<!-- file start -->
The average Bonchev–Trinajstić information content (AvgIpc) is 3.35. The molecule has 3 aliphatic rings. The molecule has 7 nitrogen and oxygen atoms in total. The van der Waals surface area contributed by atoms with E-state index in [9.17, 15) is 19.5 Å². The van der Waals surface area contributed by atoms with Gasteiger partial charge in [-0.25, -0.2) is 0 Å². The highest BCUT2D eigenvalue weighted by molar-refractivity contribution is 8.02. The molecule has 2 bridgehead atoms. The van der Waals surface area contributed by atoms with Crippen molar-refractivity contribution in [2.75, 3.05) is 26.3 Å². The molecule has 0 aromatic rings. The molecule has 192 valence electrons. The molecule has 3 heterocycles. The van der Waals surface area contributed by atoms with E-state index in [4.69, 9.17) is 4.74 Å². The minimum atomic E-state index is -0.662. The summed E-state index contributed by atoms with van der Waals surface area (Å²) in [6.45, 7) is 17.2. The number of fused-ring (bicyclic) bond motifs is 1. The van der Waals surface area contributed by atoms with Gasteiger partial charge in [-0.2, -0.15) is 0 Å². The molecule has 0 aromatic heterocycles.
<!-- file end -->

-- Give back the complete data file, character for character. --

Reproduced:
The average Bonchev–Trinajstić information content (AvgIpc) is 3.35. The molecule has 3 aliphatic rings. The molecule has 7 nitrogen and oxygen atoms in total. The van der Waals surface area contributed by atoms with E-state index in [9.17, 15) is 19.5 Å². The van der Waals surface area contributed by atoms with Gasteiger partial charge in [-0.25, -0.2) is 0 Å². The highest BCUT2D eigenvalue weighted by molar-refractivity contribution is 8.02. The molecule has 2 bridgehead atoms. The van der Waals surface area contributed by atoms with Crippen molar-refractivity contribution in [2.75, 3.05) is 26.3 Å². The molecule has 0 aromatic rings. The molecule has 192 valence electrons. The molecule has 3 heterocycles. The van der Waals surface area contributed by atoms with E-state index in [4.69, 9.17) is 4.74 Å². The minimum atomic E-state index is -0.662. The summed E-state index contributed by atoms with van der Waals surface area (Å²) in [6.45, 7) is 17.2. The number of fused-ring (bicyclic) bond motifs is 1. The van der Waals surface area contributed by atoms with Gasteiger partial charge in [-0.2, -0.15) is 0 Å². The molecule has 0 aromatic heterocycles.